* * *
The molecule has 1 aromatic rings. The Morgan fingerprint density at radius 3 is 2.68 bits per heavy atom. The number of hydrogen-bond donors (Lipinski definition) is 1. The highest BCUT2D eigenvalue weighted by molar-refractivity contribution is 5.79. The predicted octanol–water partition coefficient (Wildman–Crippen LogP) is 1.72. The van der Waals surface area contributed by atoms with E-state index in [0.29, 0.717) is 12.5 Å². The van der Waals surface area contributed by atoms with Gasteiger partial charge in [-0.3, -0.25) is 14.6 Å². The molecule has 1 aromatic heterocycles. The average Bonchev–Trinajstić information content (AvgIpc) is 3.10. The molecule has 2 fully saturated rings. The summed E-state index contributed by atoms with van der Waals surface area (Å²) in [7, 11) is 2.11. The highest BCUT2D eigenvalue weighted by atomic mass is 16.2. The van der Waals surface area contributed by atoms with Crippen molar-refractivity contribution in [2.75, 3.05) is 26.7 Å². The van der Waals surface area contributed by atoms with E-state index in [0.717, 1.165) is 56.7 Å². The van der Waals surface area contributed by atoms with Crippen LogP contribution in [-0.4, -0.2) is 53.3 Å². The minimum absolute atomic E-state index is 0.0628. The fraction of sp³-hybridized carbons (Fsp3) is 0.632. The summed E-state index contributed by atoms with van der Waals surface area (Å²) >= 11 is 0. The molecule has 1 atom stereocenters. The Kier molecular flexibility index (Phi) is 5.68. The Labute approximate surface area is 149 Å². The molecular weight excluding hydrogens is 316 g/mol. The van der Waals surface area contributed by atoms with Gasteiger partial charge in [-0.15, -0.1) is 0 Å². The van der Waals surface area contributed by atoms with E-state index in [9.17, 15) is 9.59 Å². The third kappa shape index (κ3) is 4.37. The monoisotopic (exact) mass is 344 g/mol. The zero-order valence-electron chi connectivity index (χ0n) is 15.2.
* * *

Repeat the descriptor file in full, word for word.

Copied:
The molecule has 1 aromatic rings. The Morgan fingerprint density at radius 3 is 2.68 bits per heavy atom. The number of hydrogen-bond donors (Lipinski definition) is 1. The highest BCUT2D eigenvalue weighted by molar-refractivity contribution is 5.79. The predicted octanol–water partition coefficient (Wildman–Crippen LogP) is 1.72. The van der Waals surface area contributed by atoms with E-state index in [0.29, 0.717) is 12.5 Å². The van der Waals surface area contributed by atoms with Gasteiger partial charge in [-0.3, -0.25) is 14.6 Å². The molecule has 1 aromatic heterocycles. The average Bonchev–Trinajstić information content (AvgIpc) is 3.10. The molecule has 2 fully saturated rings. The summed E-state index contributed by atoms with van der Waals surface area (Å²) in [7, 11) is 2.11. The highest BCUT2D eigenvalue weighted by atomic mass is 16.2. The van der Waals surface area contributed by atoms with Crippen molar-refractivity contribution in [2.75, 3.05) is 26.7 Å². The van der Waals surface area contributed by atoms with E-state index in [0.717, 1.165) is 56.7 Å². The van der Waals surface area contributed by atoms with Crippen LogP contribution in [-0.4, -0.2) is 53.3 Å². The minimum absolute atomic E-state index is 0.0628. The fraction of sp³-hybridized carbons (Fsp3) is 0.632. The summed E-state index contributed by atoms with van der Waals surface area (Å²) >= 11 is 0. The molecule has 1 atom stereocenters. The Kier molecular flexibility index (Phi) is 5.68. The Labute approximate surface area is 149 Å². The molecular weight excluding hydrogens is 316 g/mol. The van der Waals surface area contributed by atoms with Gasteiger partial charge in [-0.15, -0.1) is 0 Å². The van der Waals surface area contributed by atoms with E-state index in [9.17, 15) is 9.59 Å². The third kappa shape index (κ3) is 4.37. The monoisotopic (exact) mass is 344 g/mol. The zero-order valence-electron chi connectivity index (χ0n) is 15.2.